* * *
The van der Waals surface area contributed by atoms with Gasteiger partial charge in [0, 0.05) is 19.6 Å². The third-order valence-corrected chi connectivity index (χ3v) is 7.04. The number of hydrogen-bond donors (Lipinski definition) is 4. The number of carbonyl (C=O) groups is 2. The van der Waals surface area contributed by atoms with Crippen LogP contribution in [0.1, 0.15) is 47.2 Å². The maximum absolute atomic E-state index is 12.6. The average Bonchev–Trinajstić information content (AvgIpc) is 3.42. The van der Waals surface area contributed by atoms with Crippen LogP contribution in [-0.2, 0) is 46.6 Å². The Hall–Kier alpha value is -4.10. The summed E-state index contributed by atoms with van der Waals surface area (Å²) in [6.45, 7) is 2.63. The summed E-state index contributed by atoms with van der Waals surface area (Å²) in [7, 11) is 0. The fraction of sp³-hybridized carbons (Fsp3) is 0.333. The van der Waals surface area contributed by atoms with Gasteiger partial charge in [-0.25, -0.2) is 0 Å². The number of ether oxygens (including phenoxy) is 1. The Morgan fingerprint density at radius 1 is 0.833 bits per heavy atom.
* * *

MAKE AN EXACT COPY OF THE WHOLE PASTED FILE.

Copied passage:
The van der Waals surface area contributed by atoms with Gasteiger partial charge in [0, 0.05) is 19.6 Å². The third-order valence-corrected chi connectivity index (χ3v) is 7.04. The number of hydrogen-bond donors (Lipinski definition) is 4. The number of carbonyl (C=O) groups is 2. The van der Waals surface area contributed by atoms with Crippen LogP contribution in [0.1, 0.15) is 47.2 Å². The maximum absolute atomic E-state index is 12.6. The average Bonchev–Trinajstić information content (AvgIpc) is 3.42. The van der Waals surface area contributed by atoms with Crippen LogP contribution in [-0.2, 0) is 46.6 Å². The Hall–Kier alpha value is -4.10. The summed E-state index contributed by atoms with van der Waals surface area (Å²) in [6.45, 7) is 2.63. The summed E-state index contributed by atoms with van der Waals surface area (Å²) in [7, 11) is 0. The fraction of sp³-hybridized carbons (Fsp3) is 0.333. The van der Waals surface area contributed by atoms with Gasteiger partial charge in [-0.25, -0.2) is 0 Å². The number of ether oxygens (including phenoxy) is 1. The Morgan fingerprint density at radius 1 is 0.833 bits per heavy atom.